Objective: To evaluate the clinical utility of lung radiofrequency ablation (RFA) in patients with unresectable pulmonary metastasis from renal cell carcinoma (RCC). PATIENTS AND METHODS We retrospectively examined 39 patients with unresectable metastases from RCC who were treated with lung RFA. Patients with six or fewer lung metastases measuring ≤6 cm that were confined in the lung, had all lung tumours ablated (curative ablation). Patients with extrapulmonary lesions, seven or more lung tumours, or large tumours of >6 cm, had mass reduction (palliative ablation). The primary endpoints was the overall survival, secondary endpoints were safety, local tumour progression rate, and recurrence-free survival in the curative ablation group. RESULTS There were significant differences in the overall survival rates between the curative and palliative groups at 1 year (100% vs 90%), 3 years (100% vs 52%) and 5 years (100% vs 52%) (P < 0.05). The maximum lung tumour diameter was also a significant prognostic factor. There was local tumour progression in 13 patients (33%) during the mean follow-up of 25 months. The recurrence-free survival rates were 92% at 1 year, 23% at 3 years and 23% at 5 years in the curative ablation group. Pneumothorax requiring chest tube placement (six of 89, 7%) and pneumonia (one of 89, 1%) were major complications. CONCLUSION Lung RFA is a safe and effective treatment for prolonging survival in patients with unresectable RCC lung metastases.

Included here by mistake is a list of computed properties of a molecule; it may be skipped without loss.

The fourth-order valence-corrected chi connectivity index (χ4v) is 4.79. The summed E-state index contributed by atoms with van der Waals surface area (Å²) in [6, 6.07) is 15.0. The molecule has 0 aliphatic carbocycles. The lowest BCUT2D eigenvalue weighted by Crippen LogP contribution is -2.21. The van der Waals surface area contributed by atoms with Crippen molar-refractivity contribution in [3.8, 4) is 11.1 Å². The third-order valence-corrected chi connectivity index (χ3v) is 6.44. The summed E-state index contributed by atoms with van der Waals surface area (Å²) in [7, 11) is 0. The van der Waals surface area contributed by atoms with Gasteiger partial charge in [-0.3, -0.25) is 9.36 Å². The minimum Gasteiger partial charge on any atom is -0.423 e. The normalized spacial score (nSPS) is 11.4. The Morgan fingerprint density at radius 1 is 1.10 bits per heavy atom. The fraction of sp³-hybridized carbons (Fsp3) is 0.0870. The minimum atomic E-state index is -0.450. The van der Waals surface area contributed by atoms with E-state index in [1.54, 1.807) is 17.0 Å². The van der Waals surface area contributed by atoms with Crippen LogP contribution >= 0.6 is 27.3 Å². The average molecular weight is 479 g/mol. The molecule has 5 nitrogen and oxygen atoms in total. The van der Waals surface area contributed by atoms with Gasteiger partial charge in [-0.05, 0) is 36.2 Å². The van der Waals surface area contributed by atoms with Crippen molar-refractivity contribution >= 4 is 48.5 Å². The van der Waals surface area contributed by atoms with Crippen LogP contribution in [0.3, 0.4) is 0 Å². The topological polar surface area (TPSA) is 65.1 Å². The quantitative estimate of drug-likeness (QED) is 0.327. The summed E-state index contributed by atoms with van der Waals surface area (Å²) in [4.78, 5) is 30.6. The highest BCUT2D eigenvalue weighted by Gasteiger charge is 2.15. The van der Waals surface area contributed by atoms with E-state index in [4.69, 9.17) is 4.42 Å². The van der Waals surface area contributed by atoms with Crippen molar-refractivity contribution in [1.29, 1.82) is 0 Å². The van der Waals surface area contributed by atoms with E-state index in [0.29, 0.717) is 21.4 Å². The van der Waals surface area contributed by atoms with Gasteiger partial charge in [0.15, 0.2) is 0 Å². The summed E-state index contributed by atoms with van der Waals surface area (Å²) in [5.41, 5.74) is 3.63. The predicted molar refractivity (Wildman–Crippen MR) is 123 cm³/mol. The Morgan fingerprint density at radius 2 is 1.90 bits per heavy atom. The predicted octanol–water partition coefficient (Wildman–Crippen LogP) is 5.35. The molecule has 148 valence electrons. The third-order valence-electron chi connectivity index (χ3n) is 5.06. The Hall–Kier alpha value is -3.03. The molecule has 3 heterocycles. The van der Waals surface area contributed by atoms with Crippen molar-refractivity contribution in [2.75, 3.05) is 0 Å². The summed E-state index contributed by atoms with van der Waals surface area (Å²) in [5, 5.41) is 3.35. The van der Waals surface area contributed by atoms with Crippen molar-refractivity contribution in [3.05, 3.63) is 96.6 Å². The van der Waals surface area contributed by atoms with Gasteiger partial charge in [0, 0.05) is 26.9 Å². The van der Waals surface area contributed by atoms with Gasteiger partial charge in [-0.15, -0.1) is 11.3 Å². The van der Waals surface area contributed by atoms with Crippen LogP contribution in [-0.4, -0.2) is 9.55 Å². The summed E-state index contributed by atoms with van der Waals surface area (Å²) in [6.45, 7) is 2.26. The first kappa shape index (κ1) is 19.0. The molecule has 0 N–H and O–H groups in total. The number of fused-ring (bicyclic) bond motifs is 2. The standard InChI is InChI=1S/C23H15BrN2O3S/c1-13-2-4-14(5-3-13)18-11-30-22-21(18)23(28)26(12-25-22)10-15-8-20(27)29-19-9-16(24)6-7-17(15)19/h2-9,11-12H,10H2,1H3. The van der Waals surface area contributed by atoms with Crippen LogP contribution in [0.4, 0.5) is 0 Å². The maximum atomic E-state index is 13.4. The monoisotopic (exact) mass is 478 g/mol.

- Lung metastasis
- Percutaneous radiofrequency ablation
- Renal cell carcinoma
ASJC Scopus subject areas